To begin with, the Jagaba decided on February 6, 2013, to take his brainchild – the ACN – into a merger with the Congress for Progressive Change (CPC), the All Nigerian Peoples Party (ANPP) and a faction of the All Progressives Grand Alliance (APGA). Thus, did the All Progressives Congress (APC) come to be, with the broom as their party symbol. He was both the chief financier of the party and the national leader while Muhammadu Buhari became the presidential flag bearer.
The story of how he and others managed to convince the “General”, who had sworn off campaigns, to return to the bully pulpit, will be told another day. Suffice it to say, he managed that feat against great odds. He also managed to convince serving governors of some half a dozen PDP states to leave their party and join the APC making the party a credible challenger against the PDP behemoth. Nonetheless, there were still doubting Thomases who believe nothing can dislodge the PDP.
However, Tinubu went on with his strategy, using the mass media and the social media to great acclaim. He was also helped by the continuous blunders of the PDP and the presidency, but the major coup came with the APC presidential congress where Buhari beat the pack strong contenders to emerge the flag bearer despite telling delegates he has ‘no dollar’ to give them. The combination of Buhari and Jagaba was a frightening one and the PDP itself suddenly began to look like it was beatable after all.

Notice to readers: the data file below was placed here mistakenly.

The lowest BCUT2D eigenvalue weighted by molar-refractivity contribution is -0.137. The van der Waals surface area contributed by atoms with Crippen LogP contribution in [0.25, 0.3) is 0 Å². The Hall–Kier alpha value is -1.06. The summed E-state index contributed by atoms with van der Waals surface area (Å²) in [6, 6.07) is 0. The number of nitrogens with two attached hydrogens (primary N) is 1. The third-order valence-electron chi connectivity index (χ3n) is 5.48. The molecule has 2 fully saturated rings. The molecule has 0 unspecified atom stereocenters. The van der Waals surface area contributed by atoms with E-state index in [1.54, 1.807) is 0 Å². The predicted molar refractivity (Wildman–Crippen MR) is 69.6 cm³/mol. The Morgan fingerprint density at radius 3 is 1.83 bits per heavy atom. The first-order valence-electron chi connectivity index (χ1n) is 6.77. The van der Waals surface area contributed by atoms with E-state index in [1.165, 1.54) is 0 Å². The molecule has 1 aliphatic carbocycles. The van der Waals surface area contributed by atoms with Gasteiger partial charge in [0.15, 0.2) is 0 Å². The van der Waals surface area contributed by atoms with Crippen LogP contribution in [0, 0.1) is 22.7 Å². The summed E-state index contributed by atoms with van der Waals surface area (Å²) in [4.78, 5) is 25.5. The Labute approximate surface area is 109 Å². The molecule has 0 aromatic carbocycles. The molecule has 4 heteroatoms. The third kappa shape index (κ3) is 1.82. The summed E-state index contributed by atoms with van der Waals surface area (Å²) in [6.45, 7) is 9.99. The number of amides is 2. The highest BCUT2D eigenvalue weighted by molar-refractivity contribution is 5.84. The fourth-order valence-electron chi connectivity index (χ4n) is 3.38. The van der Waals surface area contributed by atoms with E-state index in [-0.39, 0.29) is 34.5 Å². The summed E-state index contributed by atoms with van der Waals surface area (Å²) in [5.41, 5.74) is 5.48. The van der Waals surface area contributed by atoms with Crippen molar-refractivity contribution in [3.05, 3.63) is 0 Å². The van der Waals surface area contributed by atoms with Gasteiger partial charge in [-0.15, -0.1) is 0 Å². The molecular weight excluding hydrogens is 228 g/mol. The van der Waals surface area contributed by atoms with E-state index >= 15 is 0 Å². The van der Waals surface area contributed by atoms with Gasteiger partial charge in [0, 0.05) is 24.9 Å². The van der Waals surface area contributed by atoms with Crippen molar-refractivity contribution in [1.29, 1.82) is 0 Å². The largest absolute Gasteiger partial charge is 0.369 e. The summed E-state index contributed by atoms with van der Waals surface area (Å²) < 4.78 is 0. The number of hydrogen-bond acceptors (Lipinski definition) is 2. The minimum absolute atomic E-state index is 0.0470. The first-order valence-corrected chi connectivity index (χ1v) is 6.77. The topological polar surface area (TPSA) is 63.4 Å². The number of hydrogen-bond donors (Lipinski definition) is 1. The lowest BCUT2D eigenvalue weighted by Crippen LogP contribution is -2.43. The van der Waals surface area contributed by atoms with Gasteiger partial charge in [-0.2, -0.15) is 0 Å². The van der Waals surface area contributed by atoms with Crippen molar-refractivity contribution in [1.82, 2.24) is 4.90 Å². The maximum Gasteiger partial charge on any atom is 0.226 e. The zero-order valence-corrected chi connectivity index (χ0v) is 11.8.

During the campaign period, Tinubu traversed the whole country beside the APC presidential candidate, employing his huge experience at opposition politics and Buhari’s preternatural hold on the teeming masses toff northern Nigeria, to run the most fantastic battle by an opposition against an incumbent in the history of Nigeria. In the end, all the predictions that the alliance would fail, that Buhari is too arrogant to agree to the compromises demanded by politics in Nigeria today, that Tinubu will betray the alliance, came to nought.
I am convinced that without Tinubu’s initiative, strategy and leadership, the PDP would still be in power come May 29, 2015. He is perhaps the single most important factor responsible for the great success of the APC in the last presidential election. His ingenuity of crossing the bridge to extend his hands of friendship to the north in particular may have saved this nation from collapse. His contribution to democracy, to peace and to the unity of this country, is incomparable to that of any Nigerian now living.
The man has risen from being the leader of Lagos State to being the political leader of western Nigeria and now he has become, without doubt, a national leader. He truly deserves all the accolades that have come his way. As much as the leadership of Buhari will be pivotal to the success of the APC administration at the centre, the truth is that a lot will also depend on the political dexterity, innate maturity and tactical savvy of the man who was once the lion of Bourdillon, but is now the Jagaba of Nigeria.
Bello Bawa Bwari writes from Minna, Niger State.